Having previously worked as an artist, Azi said she was planning on applying for an administration job with the territorial army when she saw a group of women signing up for the SAS and decided to do the same.
“Next minute I’m downstairs in my fitness kit and they’re giving me a beasting around Hyde Park … I realised how unfit I was. The women I was with were so strong I was lagging behind, I was sick.”
“I think the unit itself you’ve got to have a bit of screw loose. Perhaps I’m a bit crazy. I love challenges and felt that I wanted to do something different … It was a bit of naivete as well.”
It was a taboo-busting time for the only Muslim woman in the group that was learning how to work together against a wider debate around whether women should be on the front lines at all.
Her experience saw her marching across the UK’s tough landscape with non-halal ration kits and was complicated even further as the only Pakistani woman in the post 9/11 environment where she learned to hold her tongue because she ‘couldn’t win’ either way.
Training meant marching across Britain’s Brecon Beacons with a non-halal ration kit.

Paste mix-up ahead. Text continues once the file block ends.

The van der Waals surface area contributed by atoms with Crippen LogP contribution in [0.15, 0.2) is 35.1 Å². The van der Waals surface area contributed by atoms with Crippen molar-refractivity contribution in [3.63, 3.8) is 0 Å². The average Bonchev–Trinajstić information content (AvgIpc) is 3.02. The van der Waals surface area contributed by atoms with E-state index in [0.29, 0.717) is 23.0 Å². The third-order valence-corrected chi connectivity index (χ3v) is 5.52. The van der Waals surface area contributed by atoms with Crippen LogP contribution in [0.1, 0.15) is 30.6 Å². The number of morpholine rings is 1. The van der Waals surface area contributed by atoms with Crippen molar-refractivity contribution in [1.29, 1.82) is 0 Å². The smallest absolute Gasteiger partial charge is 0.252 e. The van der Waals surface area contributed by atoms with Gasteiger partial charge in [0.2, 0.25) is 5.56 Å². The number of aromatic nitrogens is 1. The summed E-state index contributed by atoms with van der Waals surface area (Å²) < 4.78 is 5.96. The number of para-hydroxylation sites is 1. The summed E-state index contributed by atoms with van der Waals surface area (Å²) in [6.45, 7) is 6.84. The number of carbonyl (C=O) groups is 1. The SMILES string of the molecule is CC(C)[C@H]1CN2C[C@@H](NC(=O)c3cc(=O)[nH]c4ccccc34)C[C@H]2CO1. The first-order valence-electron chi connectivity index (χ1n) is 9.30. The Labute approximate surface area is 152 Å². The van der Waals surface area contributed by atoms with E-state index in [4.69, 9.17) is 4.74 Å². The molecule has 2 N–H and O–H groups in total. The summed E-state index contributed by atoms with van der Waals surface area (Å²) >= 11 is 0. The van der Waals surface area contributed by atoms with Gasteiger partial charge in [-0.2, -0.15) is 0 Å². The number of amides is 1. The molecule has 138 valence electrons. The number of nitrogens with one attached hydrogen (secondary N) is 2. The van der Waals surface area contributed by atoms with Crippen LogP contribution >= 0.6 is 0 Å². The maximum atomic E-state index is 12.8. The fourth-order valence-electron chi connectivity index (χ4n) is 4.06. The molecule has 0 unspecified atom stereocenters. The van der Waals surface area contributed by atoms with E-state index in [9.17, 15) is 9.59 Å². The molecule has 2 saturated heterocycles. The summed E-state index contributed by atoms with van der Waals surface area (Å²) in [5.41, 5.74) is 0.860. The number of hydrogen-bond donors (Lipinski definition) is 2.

“We were treated just as bad as the men. We were put in the same boat as them, but it was a very difficult time because it was the first time men were training with women as well.”
“If I hadn’t done this training I could have just shouted out and been a bit of a feminist but having done the training there’s a reason why they put men on the front line. If something happens to men they get aggressive. Women can get aggressive but it takes us longer. Physically, it goes without saying men are stronger. I believe there is a role for women behind enemy lines …. but that needs to be defined by the British Army.”
Despite the punishing regimen, once the 11 women had dwindled to two she said they were tapped on the shoulder and told to leave without explanation.
“Two weeks before we were meant to finish they just told us to hand our kit in and told us the training course is no longer going ahead for women … They stopped it all of a sudden and all of the women coming in behind us they stopped as well.”